Pipeline deal by next month, says Deora
India expects to finalise a deal “by next month” on a pipeline that will transport gas across the subcontinent from Iran, Petroleum Minister Murli Deora said.business Updated: Jul 04, 2008 01:25 IST
India expects to finalise a deal “by next month” on a pipeline that will transport gas across the subcontinent from Iran, Petroleum Minister Murli Deora said on Thursday.
He said the $7.5-billion project to bring gas from Iranian fields to India and Pakistan was discussed on the sidelines of the World Petroleum Congress industry event in Madrid. “We discussed this here again yesterday (Wednesday). There should be an end to dialogue now,” Deora said.
“The only issue is where to take the delivery, the delivery point,” he said, adding the two options were on the India-Pakistan border or Pakistan-Iran border. “But these things are being sorted out at a very high level now, and I hope by next month things will be okay.” Asked when the deal could be signed, he said: “I hope by next month.”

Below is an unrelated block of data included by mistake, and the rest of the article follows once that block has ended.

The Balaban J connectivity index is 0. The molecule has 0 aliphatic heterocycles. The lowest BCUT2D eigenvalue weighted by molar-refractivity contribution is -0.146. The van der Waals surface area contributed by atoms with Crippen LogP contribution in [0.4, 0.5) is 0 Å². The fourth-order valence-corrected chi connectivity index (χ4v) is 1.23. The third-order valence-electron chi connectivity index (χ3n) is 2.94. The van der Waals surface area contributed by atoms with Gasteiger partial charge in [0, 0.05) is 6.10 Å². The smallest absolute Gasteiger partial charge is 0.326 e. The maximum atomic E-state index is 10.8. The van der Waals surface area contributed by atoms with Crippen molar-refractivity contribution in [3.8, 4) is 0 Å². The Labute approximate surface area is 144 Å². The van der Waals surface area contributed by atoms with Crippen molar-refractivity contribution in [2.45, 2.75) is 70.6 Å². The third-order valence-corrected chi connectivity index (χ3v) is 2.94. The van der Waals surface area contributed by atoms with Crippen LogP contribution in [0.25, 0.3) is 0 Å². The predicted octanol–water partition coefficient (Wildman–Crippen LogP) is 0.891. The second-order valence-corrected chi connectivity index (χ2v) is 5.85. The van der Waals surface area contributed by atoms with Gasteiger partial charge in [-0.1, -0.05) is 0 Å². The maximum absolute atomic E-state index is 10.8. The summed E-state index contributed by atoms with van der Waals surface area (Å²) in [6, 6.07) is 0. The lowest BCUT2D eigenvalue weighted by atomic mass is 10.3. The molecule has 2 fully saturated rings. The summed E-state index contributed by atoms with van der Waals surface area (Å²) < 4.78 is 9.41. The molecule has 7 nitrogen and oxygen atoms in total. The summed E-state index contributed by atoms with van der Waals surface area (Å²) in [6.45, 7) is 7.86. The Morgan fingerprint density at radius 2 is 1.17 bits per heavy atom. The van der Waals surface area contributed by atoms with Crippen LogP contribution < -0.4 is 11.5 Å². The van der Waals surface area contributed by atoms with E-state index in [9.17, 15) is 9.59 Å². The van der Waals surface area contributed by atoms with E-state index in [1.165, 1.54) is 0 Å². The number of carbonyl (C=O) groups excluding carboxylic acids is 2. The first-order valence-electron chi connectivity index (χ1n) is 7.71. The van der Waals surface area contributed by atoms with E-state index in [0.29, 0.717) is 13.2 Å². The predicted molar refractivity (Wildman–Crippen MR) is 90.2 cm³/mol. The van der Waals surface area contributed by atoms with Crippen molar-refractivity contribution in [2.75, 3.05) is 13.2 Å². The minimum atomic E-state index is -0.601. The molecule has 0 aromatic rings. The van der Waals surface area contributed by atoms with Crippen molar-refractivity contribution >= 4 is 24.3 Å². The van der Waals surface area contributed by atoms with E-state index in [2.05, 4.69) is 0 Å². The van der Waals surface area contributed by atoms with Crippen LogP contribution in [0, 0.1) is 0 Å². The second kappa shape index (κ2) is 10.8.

Talks on the 2,600-km Iran-Pakistan-India pipeline began in 1994 but were stalled by tensions between India and Pakistan and disagreements over prices and transit fees. India and Pakistan reported last month they had resolved commercial differences holding up the deal.
India has been under pressure from the United States not to do business with Iran, viewed in Washington as a state sponsor of terrorism and seen as bent on acquiring nuclear weapons. But India, which imports more than 70 per cent of its energy needs, has been trawling for new supplies of oil and gas while ramping up domestic production to sustain its booming economy.
Earlier this year, it told Washington not to interfere in its dealings with Iran after a State Department spokesman said Washington would like India to put pressure on Tehran over its nuclear programme.
India in 2005 signed another deal with Iran for the supply of five million tonnes of gas annually for 25 years.
Deora on Thursday also rejected criticism that rising energy demands in India and China were helping push up oil prices. “I don’t think that (issue) should have found place here (at the WPC),” he said.